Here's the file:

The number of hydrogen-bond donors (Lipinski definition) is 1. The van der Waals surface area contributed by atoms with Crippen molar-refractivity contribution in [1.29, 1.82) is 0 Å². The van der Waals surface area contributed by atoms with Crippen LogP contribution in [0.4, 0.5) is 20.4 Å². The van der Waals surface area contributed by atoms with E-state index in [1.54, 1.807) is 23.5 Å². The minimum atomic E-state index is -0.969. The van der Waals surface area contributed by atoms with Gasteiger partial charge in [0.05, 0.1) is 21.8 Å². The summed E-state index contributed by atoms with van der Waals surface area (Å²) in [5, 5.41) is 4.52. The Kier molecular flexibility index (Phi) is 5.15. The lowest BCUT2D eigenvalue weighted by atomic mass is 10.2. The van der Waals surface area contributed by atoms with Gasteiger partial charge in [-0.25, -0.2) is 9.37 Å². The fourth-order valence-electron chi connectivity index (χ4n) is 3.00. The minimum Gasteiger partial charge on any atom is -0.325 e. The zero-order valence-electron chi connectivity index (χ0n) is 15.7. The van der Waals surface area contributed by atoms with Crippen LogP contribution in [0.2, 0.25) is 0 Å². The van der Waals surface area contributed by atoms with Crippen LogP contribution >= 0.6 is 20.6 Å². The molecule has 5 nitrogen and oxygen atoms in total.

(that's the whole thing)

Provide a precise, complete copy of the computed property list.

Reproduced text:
The number of hydrogen-bond donors (Lipinski definition) is 1. The van der Waals surface area contributed by atoms with Crippen molar-refractivity contribution in [1.29, 1.82) is 0 Å². The van der Waals surface area contributed by atoms with Crippen LogP contribution in [0.4, 0.5) is 20.4 Å². The van der Waals surface area contributed by atoms with E-state index in [1.54, 1.807) is 23.5 Å². The minimum atomic E-state index is -0.969. The van der Waals surface area contributed by atoms with Gasteiger partial charge in [0.05, 0.1) is 21.8 Å². The summed E-state index contributed by atoms with van der Waals surface area (Å²) in [5, 5.41) is 4.52. The Kier molecular flexibility index (Phi) is 5.15. The lowest BCUT2D eigenvalue weighted by atomic mass is 10.2. The van der Waals surface area contributed by atoms with Gasteiger partial charge in [-0.25, -0.2) is 9.37 Å². The fourth-order valence-electron chi connectivity index (χ4n) is 3.00. The minimum Gasteiger partial charge on any atom is -0.325 e. The zero-order valence-electron chi connectivity index (χ0n) is 15.7. The van der Waals surface area contributed by atoms with Crippen LogP contribution in [0.2, 0.25) is 0 Å². The van der Waals surface area contributed by atoms with Crippen LogP contribution >= 0.6 is 20.6 Å². The molecule has 5 nitrogen and oxygen atoms in total.